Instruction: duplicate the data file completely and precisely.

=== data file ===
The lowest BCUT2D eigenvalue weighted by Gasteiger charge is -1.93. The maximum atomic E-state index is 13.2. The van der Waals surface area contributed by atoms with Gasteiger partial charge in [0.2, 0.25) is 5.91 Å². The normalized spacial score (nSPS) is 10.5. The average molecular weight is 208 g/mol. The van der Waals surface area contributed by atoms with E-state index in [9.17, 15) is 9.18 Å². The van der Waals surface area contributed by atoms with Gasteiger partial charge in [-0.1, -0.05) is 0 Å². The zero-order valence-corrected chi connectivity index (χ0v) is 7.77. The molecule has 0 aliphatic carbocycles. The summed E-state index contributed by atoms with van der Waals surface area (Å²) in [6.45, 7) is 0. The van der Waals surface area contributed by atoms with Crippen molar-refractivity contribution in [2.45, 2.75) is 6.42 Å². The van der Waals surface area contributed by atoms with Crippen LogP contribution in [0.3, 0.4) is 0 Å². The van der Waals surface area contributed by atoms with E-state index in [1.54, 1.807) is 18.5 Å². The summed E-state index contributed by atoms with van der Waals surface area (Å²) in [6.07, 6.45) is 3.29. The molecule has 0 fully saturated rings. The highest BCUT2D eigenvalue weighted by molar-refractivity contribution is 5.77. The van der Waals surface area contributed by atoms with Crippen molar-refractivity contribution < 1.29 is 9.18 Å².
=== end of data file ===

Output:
The lowest BCUT2D eigenvalue weighted by Gasteiger charge is -1.93. The maximum atomic E-state index is 13.2. The van der Waals surface area contributed by atoms with Gasteiger partial charge in [0.2, 0.25) is 5.91 Å². The normalized spacial score (nSPS) is 10.5. The average molecular weight is 208 g/mol. The van der Waals surface area contributed by atoms with E-state index in [9.17, 15) is 9.18 Å². The van der Waals surface area contributed by atoms with Gasteiger partial charge in [-0.1, -0.05) is 0 Å². The zero-order valence-corrected chi connectivity index (χ0v) is 7.77. The molecule has 0 aliphatic carbocycles. The summed E-state index contributed by atoms with van der Waals surface area (Å²) in [6.45, 7) is 0. The van der Waals surface area contributed by atoms with Crippen molar-refractivity contribution in [2.45, 2.75) is 6.42 Å². The van der Waals surface area contributed by atoms with Crippen LogP contribution in [0.3, 0.4) is 0 Å². The van der Waals surface area contributed by atoms with E-state index in [1.54, 1.807) is 18.5 Å². The summed E-state index contributed by atoms with van der Waals surface area (Å²) in [6.07, 6.45) is 3.29. The molecule has 0 fully saturated rings. The highest BCUT2D eigenvalue weighted by molar-refractivity contribution is 5.77. The van der Waals surface area contributed by atoms with Crippen molar-refractivity contribution < 1.29 is 9.18 Å².